SINCE most of Helensburgh and Lomond’s population lives not much more than a stone’s throw from the water, I doubt there's much chance of anyone here taking the RNLI for granted any time soon.

Even so, while all that the RNLI’s volunteer crew members do is worthy of the highest praise, I do think it’s important to make sure that when they make a rescue that is particularly noteworthy, we mark it properly in the Advertiser.

We’ve done it many times before, most recently when a yachting instructor and his crew were brought to safety in darkness and fast deteriorating weather off Kilcreggan in March, and we've done so again this week by reporting how the Helensburgh lifeboat went to the aid of Michael and Mandy Topping when their Moody 34 craft lost power in Loch Long, and Michael had to be treated by the RNLI crew for the effects of smoke inhalation.

READ MORE: Helensburgh lifeboat crew praised after dramatic Loch Long rescue as man, 50, passed out from smoke inhalation

It’s important, too, to properly recognise the support the RNLI gets from the wider public ­– many, though not all, of whom have no direct connection to the sea themselves. The Toppings plan to host a fund-raising garden party at their County Antrim home later this summer, and only a few weeks ago we featured plenty of pictures of Helensburgh’s part in an RNLI Flotilla on the Clyde.

A couple of weeks ago the RNLI found itself at the centre of some rather less positive publicity when a high profile politician attempted, shamefully and shamelessly in equal measure, to make political capital out of the lifeboat charity’s rescue of 26 people stranded in the English Channel, claiming the RNLI had become “a taxi service for illegal immigration”.

It was therefore with absolutely no surprise, the dog whistles having been duly sounded, that I read on Saturday that the volunteer crew members at the RNLI's busiest lifeboat station, Tower Lifeboat on the River Thames in central London, had been verbally abused as they reported for duty.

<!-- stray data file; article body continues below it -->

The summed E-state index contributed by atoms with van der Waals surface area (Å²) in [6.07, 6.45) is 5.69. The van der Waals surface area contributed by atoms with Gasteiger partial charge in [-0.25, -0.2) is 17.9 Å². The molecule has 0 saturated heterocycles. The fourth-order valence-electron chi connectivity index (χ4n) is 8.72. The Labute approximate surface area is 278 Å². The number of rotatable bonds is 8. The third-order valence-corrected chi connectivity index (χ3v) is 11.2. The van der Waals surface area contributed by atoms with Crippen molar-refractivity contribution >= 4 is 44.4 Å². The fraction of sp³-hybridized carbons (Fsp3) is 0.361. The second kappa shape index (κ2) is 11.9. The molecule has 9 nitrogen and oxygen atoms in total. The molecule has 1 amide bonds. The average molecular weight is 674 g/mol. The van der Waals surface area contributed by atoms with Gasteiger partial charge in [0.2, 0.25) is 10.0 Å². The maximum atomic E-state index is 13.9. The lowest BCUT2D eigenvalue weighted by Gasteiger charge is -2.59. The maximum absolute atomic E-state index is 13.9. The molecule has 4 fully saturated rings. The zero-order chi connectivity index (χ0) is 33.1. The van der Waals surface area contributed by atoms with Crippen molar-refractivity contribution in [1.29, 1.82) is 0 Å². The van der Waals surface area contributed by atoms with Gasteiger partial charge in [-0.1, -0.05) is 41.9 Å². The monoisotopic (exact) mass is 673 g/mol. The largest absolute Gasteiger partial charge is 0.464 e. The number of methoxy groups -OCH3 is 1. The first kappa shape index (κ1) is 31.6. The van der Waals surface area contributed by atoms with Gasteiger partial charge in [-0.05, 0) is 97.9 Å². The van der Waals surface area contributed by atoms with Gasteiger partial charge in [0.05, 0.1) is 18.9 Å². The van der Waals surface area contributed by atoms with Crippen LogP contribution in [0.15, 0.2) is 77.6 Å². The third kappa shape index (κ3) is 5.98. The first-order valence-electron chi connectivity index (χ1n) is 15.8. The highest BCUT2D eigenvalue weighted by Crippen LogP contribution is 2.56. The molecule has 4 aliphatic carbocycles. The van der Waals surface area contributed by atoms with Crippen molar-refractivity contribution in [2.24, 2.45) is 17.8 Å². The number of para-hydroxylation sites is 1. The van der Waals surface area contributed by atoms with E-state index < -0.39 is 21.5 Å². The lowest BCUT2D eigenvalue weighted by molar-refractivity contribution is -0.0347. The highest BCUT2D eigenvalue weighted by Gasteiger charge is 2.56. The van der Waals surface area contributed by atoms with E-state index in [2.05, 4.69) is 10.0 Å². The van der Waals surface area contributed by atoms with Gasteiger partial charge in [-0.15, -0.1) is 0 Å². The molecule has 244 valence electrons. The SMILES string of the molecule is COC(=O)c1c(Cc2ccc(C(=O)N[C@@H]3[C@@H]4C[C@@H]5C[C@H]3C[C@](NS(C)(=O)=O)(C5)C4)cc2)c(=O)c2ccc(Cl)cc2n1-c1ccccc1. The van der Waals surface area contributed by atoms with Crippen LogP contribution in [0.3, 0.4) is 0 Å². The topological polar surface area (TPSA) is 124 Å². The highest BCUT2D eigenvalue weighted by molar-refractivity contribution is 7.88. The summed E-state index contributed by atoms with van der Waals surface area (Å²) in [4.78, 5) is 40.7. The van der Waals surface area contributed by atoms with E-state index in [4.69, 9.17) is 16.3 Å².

READ MORE: In Pictures: Helensburgh boats set tail in support of RNLI in Sir Boyd Tunnock's Clyde flotilla

Both incidents, thankfully, sparked huge outpourings of support for the vital work that the RNLI does, saving those in peril on the sea regardless of their background. I don't have any knowledge of the RNLI's finances, but along with the expressions of support for the RNLI were plenty of public pledges to make donations, and online links encouraging people to do (you can make a donation by clicking here if you like), and I hope these distasteful and disgraceful episodes show themselves in the charity's end-of-year accounts.

I hope, and believe, that Helensburgh’s lifeboat crew will never find to find themselves in a situation exactly like that one any time soon. What I know will happen is that they will continue to do what they do, quietly and capably and only ever for the good of others. And Helensburgh, I am sure, will have no difficulty showing its gratitude, in whatever way it can, for a long, long time to come.

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